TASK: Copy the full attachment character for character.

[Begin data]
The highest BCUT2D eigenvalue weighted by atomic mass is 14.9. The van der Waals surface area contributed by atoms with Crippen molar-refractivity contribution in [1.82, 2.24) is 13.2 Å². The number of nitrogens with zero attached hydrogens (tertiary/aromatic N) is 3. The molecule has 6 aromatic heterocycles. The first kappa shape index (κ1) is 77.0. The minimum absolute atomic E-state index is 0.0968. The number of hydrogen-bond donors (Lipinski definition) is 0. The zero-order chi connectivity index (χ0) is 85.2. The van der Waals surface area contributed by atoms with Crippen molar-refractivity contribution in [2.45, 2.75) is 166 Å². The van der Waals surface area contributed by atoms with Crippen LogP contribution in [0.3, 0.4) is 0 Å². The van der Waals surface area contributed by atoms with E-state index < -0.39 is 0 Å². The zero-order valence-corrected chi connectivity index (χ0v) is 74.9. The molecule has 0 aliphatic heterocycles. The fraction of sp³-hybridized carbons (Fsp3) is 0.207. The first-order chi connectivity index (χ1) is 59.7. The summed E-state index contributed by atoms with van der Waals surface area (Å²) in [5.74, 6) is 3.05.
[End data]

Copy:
The highest BCUT2D eigenvalue weighted by atomic mass is 14.9. The van der Waals surface area contributed by atoms with Crippen molar-refractivity contribution in [1.82, 2.24) is 13.2 Å². The number of nitrogens with zero attached hydrogens (tertiary/aromatic N) is 3. The molecule has 6 aromatic heterocycles. The first kappa shape index (κ1) is 77.0. The minimum absolute atomic E-state index is 0.0968. The number of hydrogen-bond donors (Lipinski definition) is 0. The zero-order chi connectivity index (χ0) is 85.2. The van der Waals surface area contributed by atoms with Crippen molar-refractivity contribution in [2.45, 2.75) is 166 Å². The van der Waals surface area contributed by atoms with Crippen LogP contribution in [0.3, 0.4) is 0 Å². The van der Waals surface area contributed by atoms with E-state index < -0.39 is 0 Å². The zero-order valence-corrected chi connectivity index (χ0v) is 74.9. The molecule has 0 aliphatic heterocycles. The fraction of sp³-hybridized carbons (Fsp3) is 0.207. The first-order chi connectivity index (χ1) is 59.7. The summed E-state index contributed by atoms with van der Waals surface area (Å²) in [5.74, 6) is 3.05.